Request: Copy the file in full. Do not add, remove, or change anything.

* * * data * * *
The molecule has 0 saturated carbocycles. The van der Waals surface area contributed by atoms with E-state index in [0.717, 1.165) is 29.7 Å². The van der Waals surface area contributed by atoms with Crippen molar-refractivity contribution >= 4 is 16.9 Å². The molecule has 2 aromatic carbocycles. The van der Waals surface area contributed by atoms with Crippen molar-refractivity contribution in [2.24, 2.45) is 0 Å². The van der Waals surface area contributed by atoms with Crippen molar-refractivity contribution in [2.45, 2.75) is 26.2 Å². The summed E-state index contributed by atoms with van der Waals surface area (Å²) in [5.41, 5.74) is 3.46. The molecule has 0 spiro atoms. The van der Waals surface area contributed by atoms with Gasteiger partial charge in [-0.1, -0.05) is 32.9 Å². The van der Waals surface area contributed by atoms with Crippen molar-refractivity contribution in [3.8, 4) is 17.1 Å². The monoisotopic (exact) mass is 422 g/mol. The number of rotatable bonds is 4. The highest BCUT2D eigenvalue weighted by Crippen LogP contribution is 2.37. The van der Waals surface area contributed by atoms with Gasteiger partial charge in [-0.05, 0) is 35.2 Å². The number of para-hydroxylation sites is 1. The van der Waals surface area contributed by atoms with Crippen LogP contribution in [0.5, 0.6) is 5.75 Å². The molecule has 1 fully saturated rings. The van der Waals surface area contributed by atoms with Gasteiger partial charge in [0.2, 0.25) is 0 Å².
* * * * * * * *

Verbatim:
The molecule has 0 saturated carbocycles. The van der Waals surface area contributed by atoms with E-state index in [0.717, 1.165) is 29.7 Å². The van der Waals surface area contributed by atoms with Crippen molar-refractivity contribution >= 4 is 16.9 Å². The molecule has 2 aromatic carbocycles. The van der Waals surface area contributed by atoms with Crippen molar-refractivity contribution in [2.24, 2.45) is 0 Å². The van der Waals surface area contributed by atoms with Crippen molar-refractivity contribution in [2.45, 2.75) is 26.2 Å². The summed E-state index contributed by atoms with van der Waals surface area (Å²) in [5.41, 5.74) is 3.46. The molecule has 0 spiro atoms. The van der Waals surface area contributed by atoms with Gasteiger partial charge in [-0.1, -0.05) is 32.9 Å². The van der Waals surface area contributed by atoms with Crippen molar-refractivity contribution in [3.8, 4) is 17.1 Å². The monoisotopic (exact) mass is 422 g/mol. The number of rotatable bonds is 4. The highest BCUT2D eigenvalue weighted by Crippen LogP contribution is 2.37. The van der Waals surface area contributed by atoms with Gasteiger partial charge in [-0.05, 0) is 35.2 Å². The number of para-hydroxylation sites is 1. The van der Waals surface area contributed by atoms with Crippen LogP contribution in [0.5, 0.6) is 5.75 Å². The molecule has 1 fully saturated rings. The van der Waals surface area contributed by atoms with Gasteiger partial charge in [0.2, 0.25) is 0 Å².